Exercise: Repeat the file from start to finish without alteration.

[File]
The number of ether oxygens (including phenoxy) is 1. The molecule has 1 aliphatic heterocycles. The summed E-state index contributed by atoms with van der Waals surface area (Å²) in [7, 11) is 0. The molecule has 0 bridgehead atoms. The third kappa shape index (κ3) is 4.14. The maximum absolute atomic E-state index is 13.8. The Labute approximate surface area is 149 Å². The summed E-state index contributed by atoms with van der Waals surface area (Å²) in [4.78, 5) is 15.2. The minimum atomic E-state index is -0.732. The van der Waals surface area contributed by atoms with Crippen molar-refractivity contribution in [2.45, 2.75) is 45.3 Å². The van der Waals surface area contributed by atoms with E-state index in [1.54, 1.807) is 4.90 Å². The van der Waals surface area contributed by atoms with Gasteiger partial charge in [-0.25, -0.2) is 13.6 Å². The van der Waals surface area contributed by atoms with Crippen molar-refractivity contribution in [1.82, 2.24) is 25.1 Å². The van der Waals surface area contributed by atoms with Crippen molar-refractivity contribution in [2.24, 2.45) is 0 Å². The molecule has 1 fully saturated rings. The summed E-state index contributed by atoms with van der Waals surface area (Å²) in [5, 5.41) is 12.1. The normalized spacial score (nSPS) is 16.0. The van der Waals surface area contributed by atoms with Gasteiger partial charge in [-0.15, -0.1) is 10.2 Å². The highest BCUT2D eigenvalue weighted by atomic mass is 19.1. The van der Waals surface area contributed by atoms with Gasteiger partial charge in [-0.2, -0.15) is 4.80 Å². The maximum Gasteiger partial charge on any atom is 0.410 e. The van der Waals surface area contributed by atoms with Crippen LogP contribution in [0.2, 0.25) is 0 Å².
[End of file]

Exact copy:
The number of ether oxygens (including phenoxy) is 1. The molecule has 1 aliphatic heterocycles. The summed E-state index contributed by atoms with van der Waals surface area (Å²) in [7, 11) is 0. The molecule has 0 bridgehead atoms. The third kappa shape index (κ3) is 4.14. The maximum absolute atomic E-state index is 13.8. The Labute approximate surface area is 149 Å². The summed E-state index contributed by atoms with van der Waals surface area (Å²) in [4.78, 5) is 15.2. The minimum atomic E-state index is -0.732. The van der Waals surface area contributed by atoms with Crippen molar-refractivity contribution in [2.45, 2.75) is 45.3 Å². The van der Waals surface area contributed by atoms with E-state index in [1.54, 1.807) is 4.90 Å². The van der Waals surface area contributed by atoms with Gasteiger partial charge in [-0.25, -0.2) is 13.6 Å². The van der Waals surface area contributed by atoms with Crippen molar-refractivity contribution in [1.82, 2.24) is 25.1 Å². The van der Waals surface area contributed by atoms with Crippen molar-refractivity contribution in [2.24, 2.45) is 0 Å². The molecule has 1 fully saturated rings. The summed E-state index contributed by atoms with van der Waals surface area (Å²) in [5, 5.41) is 12.1. The normalized spacial score (nSPS) is 16.0. The van der Waals surface area contributed by atoms with Gasteiger partial charge in [-0.15, -0.1) is 10.2 Å². The highest BCUT2D eigenvalue weighted by atomic mass is 19.1. The van der Waals surface area contributed by atoms with Gasteiger partial charge in [-0.2, -0.15) is 4.80 Å². The maximum Gasteiger partial charge on any atom is 0.410 e. The van der Waals surface area contributed by atoms with Crippen LogP contribution in [0.2, 0.25) is 0 Å².